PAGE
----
They say if you've got nothing nice to say, don't say anything at all. Sometimes, we really wish we could just keep our mouths shut.
LOSE WITH DIGNITY
The only thing more dispiriting than watching the Japanese coach high-five every one of his substitutes after the sixth goal sunk into the back of the net is knowing it was just a matter of time until the seventh.
There's a way to lose and a way not to lose. The Young Matildas just showed us all the worst way to lose a match.
The tactical approach was disgraceful; approaching a do-or-die semi-final for a spot in the U/20 World Cup on the line by holding 10 women behind the ball from the opening minute? It would be almost unforgivable if we were a minnow, let alone a female football powerhouse.
So why did Leah Blayney - who looked bored to tears throughout the match - approach it in this way? We honestly don't know, but 7-0 playing defensively is completely inexcusable.
We look back to the 5-1 shellacking to North Korea in the opening match in the hope that it would provide some reasoning, some obvious defensive fragility that a carefully planned counter-attacking game could excuse...but it doesn't.
We played our very best against the PRK when we were on the front foot. We started the match aggressively, with a high-tempo, gegenpressing philosophy, and we took the lead after 20 minutes.
We then sat back, dropped our heads and shipped goal after goal. A similar story against Thailand: we dominated when we were on the front foot and the second we took our foot off the gas, allowed the Thais straight back into the game.
We couldn't recover momentum after that against the Thais, who have proven themselves to be one of the weaker teams in this competition, so why would we have been able to against the Japanese?
But the more you analyse this match, the worse it gets...
FOWLER AS A SOLE NINE
It's equally hard to reconcile the choice to play Mary Fowler - who excelled in games two and three - as a sole striker, completely devoid of support throughout the match.
If she was lightning fast, with a high work-rate then you could obviously sympathise with the decision. But she's not. She's an incredibly technically skilled poacher, with an excellent ability to set quick, powerful shots from tight angles.
In other words, almost exactly the opposite of the role she played tonight.
The one thing we try to avoid in pundity is needless overreactions. We're not world-beaters because we dominate a team one week, the system isn't broken because we shipped five the other.
But if the match against North Korea posed serious questions for the Young Matildas setup, then this answered them. There has to be consequences for conceding 12 goals in two matches against our fellow strongest teams in Asia.
Australian football deserves a lot better than whitewashing results like these. The tactical errors extended beyond the choice of formation.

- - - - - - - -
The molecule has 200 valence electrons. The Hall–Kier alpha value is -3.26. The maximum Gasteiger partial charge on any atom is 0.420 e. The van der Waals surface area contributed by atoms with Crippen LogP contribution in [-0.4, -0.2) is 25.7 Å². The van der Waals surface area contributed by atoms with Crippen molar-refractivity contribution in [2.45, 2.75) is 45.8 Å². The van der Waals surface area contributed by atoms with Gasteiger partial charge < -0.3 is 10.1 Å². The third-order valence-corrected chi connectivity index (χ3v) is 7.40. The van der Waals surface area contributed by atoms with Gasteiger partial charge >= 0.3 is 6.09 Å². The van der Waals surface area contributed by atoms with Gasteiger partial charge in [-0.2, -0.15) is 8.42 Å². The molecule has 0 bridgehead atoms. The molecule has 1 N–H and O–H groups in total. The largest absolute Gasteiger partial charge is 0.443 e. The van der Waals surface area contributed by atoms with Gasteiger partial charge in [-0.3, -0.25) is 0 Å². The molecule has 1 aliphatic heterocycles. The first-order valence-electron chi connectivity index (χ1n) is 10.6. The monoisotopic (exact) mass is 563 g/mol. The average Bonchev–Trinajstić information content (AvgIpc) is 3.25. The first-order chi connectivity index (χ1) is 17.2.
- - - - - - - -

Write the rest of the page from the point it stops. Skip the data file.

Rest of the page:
There was no aggression, no tenacity and we sat far too deep against a side that clearly were not going to give us opportunities on the counter attack...we weren't even set up to counter-attack effectively, we played without out-and-out wingers.
There was no perceptible change in approach after we conceded the second goal. Blayney seemed motionless when the girls clearly needed motivating. Our fullbacks, once again, were exploited ruthlessly.
The decision to switch overnight from a team that played out from the back consistently, to a team that only relied on long-passes and clearances, with nobody there to challenge for them...you get the idea.
So what lessons can we take from this tournament?
CONSISTENCY IS KEY
This tournament was littered with inconsistencies.
We were inconsistent in our approach within games, where our ability to press and hold possession was stifled by our lack of passing fluidity.
We were inconsistent in our approach between games, where team selection, player positions and tactical approach was all a matter of guesswork.
Perhaps worst of all, we were inconsistent in our determination. After North Korea scored their second goal against us in our opening group match, Chelsea Blissett was running down every ball, throwing her body into every shot and single-handedly keeping us in the game.
After Japan scored their fifth goal, Shadeene Evans was tirelessly pushing down that flank, cutting inside, perilously attempting to give us an option between our shellshocked defensive line and Fowler.
But these moments of individual character were constantly pockmarked by team-wide tepedity, indiscipline and criminally slow reactions.
We have many stars in the making in this team who can be bouyed by the fact that they have long, prosperous futures ahead of them. As we've said before, we wouldn't be so damn disappointed if the level of quality in this team wasn't so impressive.
But no matter how good you are, sometimes you just want to shove your head under the covers and pretend it never happened. The Young Matildas now have this luxury.
FFA and the Young Matildas coaching set-up definitely do not.